The performance of insulation is largely dependent on proper installation. The recommended strategy here is to hire a licensed insulation contractor. Carrig and Dancer has been providing residential and commercial insulation services throughout Washington since 1982. Other services offered include soundproofing and replacement windows. Contact us today at (253) 584-7704 to learn more about our services.

Emerging Technologies for Energy Savings

emerging technologies

In 2016, as told by the U.S. Energy Information Administration (EIA), the energy produced in the United States was about equal to the amount consumed by residential and commercial sectors. Per person, total U.S. energy consumption was approximately 301 million Btus., although energy consumption varies depending on the climate where we live and the types and numbers of energy consuming devices we use (EIA, 2016). For example, residents of the Southwest states such as Arizona, California and New Mexico, often use the most energy to cool their homes during the summer.

In recent years, however, using energy more efficiently has become an important priority for residents, businesses, and governmental agencies alike. In fact, many states have adopted policies to encourage energy efficiency; Washington included. Homeowners are making energy efficient improvements by installing ENERGY STAR certified equipment and insulation with high R-values. New technologies designed for energy savings are also beginning to emerge. Here are just two of the emerging technologies we can look forward to soon, but in the meantime, there are many things you can do save energy.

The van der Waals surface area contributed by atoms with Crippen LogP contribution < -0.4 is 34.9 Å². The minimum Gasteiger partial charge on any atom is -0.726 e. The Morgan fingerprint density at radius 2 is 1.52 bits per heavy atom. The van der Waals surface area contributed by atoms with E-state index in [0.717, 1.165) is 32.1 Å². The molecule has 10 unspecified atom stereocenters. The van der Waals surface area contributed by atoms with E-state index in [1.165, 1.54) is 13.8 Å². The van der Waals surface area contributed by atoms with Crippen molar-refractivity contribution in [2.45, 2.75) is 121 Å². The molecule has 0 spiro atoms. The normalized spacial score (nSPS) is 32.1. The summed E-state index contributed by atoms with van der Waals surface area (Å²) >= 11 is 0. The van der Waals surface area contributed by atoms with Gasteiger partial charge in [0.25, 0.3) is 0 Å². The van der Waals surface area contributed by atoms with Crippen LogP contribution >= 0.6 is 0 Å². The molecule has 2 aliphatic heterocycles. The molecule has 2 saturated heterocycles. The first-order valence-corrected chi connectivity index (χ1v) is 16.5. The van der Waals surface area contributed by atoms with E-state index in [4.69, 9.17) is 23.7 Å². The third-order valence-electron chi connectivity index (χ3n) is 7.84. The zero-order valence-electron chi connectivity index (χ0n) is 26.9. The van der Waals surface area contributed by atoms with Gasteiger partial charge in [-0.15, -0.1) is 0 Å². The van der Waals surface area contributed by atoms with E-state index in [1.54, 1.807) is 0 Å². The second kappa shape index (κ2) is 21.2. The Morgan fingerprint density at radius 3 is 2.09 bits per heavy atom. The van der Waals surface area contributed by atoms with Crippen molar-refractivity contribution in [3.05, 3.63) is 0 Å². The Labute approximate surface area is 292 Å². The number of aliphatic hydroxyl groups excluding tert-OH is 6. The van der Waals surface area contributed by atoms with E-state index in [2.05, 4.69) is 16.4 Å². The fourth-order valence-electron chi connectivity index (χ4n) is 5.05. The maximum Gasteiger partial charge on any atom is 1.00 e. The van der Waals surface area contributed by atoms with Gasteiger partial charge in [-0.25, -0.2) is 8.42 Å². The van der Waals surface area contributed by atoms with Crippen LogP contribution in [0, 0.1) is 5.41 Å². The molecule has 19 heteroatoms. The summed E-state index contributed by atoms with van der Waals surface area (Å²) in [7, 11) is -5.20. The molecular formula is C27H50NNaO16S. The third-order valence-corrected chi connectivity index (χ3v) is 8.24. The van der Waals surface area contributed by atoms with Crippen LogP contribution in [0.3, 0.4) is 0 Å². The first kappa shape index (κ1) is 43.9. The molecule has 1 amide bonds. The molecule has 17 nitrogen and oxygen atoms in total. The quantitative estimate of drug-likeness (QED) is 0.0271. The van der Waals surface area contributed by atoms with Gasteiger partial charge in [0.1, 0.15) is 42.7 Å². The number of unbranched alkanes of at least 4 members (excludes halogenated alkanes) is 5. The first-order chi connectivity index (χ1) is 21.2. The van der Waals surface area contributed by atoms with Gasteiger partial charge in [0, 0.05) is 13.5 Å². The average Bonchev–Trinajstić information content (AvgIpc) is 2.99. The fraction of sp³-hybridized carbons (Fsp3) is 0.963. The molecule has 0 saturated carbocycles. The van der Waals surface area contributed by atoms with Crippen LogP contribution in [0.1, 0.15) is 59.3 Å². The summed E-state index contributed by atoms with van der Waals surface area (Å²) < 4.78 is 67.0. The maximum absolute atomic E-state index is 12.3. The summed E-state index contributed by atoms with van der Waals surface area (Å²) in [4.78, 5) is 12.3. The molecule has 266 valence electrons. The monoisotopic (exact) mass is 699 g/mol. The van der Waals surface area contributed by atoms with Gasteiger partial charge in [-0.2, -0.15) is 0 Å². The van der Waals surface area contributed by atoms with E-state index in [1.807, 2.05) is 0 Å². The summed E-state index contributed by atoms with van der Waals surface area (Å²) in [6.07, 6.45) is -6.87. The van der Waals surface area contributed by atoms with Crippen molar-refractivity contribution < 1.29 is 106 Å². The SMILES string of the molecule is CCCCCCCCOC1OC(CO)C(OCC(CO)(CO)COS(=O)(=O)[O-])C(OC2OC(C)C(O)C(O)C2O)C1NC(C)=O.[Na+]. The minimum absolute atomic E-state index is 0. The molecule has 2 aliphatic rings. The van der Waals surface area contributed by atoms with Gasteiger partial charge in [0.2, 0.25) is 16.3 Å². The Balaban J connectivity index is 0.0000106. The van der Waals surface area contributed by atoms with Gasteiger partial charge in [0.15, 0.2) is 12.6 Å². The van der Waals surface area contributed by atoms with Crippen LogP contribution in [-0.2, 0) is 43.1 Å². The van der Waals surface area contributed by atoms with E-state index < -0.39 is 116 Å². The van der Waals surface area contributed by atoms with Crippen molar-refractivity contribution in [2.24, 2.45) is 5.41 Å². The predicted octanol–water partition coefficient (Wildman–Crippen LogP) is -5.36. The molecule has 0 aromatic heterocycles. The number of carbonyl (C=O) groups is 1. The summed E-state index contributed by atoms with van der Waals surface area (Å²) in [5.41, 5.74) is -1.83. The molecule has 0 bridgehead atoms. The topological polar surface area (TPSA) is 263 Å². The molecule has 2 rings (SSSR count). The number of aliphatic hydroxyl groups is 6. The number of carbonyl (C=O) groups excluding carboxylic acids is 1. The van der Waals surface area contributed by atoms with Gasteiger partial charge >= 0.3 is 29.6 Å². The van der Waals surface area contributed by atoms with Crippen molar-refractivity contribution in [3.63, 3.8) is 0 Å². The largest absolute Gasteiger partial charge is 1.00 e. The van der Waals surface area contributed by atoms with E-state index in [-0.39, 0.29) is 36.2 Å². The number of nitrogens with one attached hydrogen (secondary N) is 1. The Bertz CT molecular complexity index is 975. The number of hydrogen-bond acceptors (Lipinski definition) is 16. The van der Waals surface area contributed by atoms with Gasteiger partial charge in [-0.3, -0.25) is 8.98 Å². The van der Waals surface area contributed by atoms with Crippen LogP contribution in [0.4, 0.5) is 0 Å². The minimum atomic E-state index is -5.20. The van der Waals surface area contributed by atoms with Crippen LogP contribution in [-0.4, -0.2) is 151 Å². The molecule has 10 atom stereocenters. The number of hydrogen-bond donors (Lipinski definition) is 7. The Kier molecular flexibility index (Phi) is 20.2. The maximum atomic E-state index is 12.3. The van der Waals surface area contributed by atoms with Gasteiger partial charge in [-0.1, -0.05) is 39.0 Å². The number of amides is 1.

Smart Windows

First there were smartphones, then came smart speakers, and now smart windows. Researchers at Princeton University have developed a futuristic smart window that has the potential to reduce energy costs by up to 40 percent. According to Science Daily, “the self-powered smart window controls the amount of visible light and infrared heat into the building, while the new type of solar cell uses near-UV light to power the window.” The technology promises to be inexpensive and easy to apply to existing windows. Researchers hope that once installed, users will be able to control the amount of sunlight entering their homes, and thereby improving energy efficiency, comfort and privacy via an app.